A friend received her PhD several years ago. During the subsequent search committee interviews for academic teaching and lay ministry, committee members queried her accomplishments. Without hesitation, she provided an exhaustive doctoral background:
“I came from another country and English is my third language. I have a near ‘genius’ IQ; went to the number one college in my own country; received a Masters from the top sixth academic university in the United States’ and received my PhD, summa cum laude while simultaneously receiving a ‘Fulbright Scholar.’ I have fourteen years of counseling experience; read over a thousand books in the last three years; wrote for leading academic journals; performed research and am a world-wide acclaimed speaker.”
Needless to say, she received a tenured academic position.
Upon meeting someone new, she reiterated parts of or all of the above. When feeling neglected or looking for affirmation, friends and family were reminded of her accomplishments.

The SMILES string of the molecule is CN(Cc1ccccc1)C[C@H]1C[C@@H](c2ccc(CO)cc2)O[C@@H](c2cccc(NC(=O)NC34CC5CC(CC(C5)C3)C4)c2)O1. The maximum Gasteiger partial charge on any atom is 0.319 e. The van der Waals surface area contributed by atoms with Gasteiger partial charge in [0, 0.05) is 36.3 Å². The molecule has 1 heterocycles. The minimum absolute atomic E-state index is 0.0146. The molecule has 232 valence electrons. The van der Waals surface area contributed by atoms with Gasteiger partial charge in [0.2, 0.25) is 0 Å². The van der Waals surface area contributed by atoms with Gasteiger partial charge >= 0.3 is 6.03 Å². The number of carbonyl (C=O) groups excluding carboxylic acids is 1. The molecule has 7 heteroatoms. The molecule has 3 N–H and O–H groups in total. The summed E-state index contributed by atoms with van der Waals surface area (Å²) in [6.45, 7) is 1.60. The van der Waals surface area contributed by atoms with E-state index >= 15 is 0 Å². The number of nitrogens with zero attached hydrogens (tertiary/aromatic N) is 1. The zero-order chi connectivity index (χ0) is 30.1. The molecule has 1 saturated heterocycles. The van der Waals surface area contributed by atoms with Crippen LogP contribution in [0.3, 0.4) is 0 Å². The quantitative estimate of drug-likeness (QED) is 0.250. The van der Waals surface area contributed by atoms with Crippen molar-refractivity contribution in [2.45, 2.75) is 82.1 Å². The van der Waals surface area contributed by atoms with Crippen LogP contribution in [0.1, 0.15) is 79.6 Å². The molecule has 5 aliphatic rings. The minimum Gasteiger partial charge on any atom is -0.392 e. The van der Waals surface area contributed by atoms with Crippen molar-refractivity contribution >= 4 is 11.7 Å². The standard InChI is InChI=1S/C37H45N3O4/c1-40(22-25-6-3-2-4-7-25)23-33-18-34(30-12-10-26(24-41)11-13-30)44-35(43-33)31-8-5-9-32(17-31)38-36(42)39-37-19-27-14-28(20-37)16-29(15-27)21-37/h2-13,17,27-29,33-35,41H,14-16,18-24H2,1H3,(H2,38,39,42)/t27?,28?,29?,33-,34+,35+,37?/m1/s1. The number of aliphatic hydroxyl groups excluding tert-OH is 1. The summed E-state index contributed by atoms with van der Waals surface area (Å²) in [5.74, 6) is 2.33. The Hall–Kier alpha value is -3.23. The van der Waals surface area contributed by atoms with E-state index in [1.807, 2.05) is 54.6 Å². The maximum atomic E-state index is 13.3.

Two weeks ago a local hospital required an interim Chaplin. After contacting the hospital CEO, the interim position was awarded to her care.
Coincidentally, an academic search committee member from several years prior required surgery. Glancing through the hospital admission log two days ago, she found a record indicating both his faith and room assignment, room 304. Upon visiting the third floor, the nurses barred entry to the patient’s room. The note stapled to the outside medical record jacket was informative:
“Patient does not want to see current hospital Chaplin unless he’s in a coma.”
We are so enamored of our own ideas and opinions that our conditioning traps us. If we empty ourselves out, let go, and cease to hold on to our views, a more pure truth will come. Many of us cherish our opinions, for we’ve been taught such value by our elders. All of us need a way of approaching each encounter freshly. Be open to the moment, toss aside the past. Cultivate an inclusive mind of love, one that is able to meet every moment and be filled by the moment versus filling the moment with our own home movie … to which so few wish to see.
Experiencing the peacefulness of true love requires an empty cup.